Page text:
## We Get Letters: There are Only Two Types of Option Spreads

Fri, Mar 21, 2008 | Jared Woodard

Uncategorized

Reader Tony L. asks about the plethora of names for option spreads out there:

I’m not a novice trader, and I’ve read a few books on options. But to be honest it’s hard to keep track of all the different kinds of spreads out there, especially when you start doing trades with three or more legs. I mean I know the terminology: verticals, diagonals, butterflies, iron condors, double diagonals, calendars, etc. But how to keep them all straight in my head; how do I know what spreads to use, and when? Thanks.

Great question: especially when you’re first getting started in options, it can be daunting to have to learn what all those spreads are. It seems like homework – and is definitely more complicated than flipping stocks, right? Compare: you have a stock, and you can buy it or sell it. Or you have an underlying stock or index or commodity, and you can trade any number of spreads on that underlying, and you can sell the spread to open, or buy the spread to open, and you have to choose an expiration cycle, and…

But it needn’t be so complicated, once you realize that trading option spreads is all about managing risk. And when it comes to risk-defined options spreads, **there are actually only two types of spreads, from which all other traditional spreads can be constructed**. They are:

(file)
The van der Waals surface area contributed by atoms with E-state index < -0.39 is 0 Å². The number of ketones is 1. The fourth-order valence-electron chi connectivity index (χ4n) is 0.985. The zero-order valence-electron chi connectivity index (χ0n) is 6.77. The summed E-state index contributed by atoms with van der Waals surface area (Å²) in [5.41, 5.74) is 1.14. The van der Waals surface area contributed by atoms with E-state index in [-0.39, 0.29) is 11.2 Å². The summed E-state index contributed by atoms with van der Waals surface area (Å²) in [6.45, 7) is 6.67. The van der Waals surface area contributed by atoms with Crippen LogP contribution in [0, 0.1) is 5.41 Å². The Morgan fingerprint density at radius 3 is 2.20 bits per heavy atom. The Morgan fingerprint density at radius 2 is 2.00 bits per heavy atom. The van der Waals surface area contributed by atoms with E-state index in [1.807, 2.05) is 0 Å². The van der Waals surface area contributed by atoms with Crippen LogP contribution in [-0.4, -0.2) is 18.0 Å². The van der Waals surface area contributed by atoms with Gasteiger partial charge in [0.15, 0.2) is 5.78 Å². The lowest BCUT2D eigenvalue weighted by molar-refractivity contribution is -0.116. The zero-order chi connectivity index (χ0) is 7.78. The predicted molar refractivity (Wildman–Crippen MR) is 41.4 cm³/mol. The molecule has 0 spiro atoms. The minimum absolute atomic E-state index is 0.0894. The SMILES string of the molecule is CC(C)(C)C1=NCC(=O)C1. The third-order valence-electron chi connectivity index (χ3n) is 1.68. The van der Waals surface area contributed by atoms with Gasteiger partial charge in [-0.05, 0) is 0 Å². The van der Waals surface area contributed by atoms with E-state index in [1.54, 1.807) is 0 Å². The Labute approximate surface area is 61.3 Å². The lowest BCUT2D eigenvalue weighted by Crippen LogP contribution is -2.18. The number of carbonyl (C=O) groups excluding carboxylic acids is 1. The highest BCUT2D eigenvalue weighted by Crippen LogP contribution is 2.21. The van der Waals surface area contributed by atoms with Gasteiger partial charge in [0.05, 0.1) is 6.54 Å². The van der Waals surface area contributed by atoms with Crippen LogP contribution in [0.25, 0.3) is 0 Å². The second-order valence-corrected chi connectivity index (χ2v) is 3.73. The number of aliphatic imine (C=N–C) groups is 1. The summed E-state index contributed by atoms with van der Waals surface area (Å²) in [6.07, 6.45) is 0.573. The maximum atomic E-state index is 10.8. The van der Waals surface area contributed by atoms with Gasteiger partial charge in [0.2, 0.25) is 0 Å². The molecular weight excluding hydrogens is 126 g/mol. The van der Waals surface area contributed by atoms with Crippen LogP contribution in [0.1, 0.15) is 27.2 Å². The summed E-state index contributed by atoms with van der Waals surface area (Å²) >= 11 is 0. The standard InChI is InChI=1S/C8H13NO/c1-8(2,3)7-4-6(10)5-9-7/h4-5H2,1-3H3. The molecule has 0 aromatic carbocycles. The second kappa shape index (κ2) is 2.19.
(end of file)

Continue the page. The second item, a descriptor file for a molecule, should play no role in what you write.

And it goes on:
- Calendar spreads – in which you are long (short) one option that expires in a nearer month, and short (long) another option that expires in a farther month.
- Vertical spreads – in which you are long (short) one option that is closer to the underlying price, and short (long) another option that is farther from the underlying price, where both options expire in the same month.

Can we really explain all those other complex spreads in terms of these two simple constituents? Let’s find out:

- Diagonal spread – is just a vertical spread plus a calendar spread, where one of the vertical options overlaps with one of the calendar options. Example: put together a long SPY May 134/135 call vertical, plus a short SPY May/June 135 call calendar, and you get a short SPY May/June 134/135 call diagonal.
- Iron condor – is just two short verticals (a short vertical call spread and a short vertical put spread) stuck together.
- Butterfly – a butterfly is just a long vertical plus a higher or lower short vertical.
- Double diagonal – is just what it sounds like

Brain teaser: what about straddles and strangles?

[tags] options, spreads, calendar, vertical, diagonal, iron condor, straddle, strangle, butterfly [/tags]

## 0 Comments For This Post

## 1 Trackbacks For This Post

May 8th, 2008 at 11:24 pm

[...] you read our March 21 post entitled “There are Only Two Types of Option Spreads”, you know there’s an entire dimension of the options universe that doesn’t come into [...]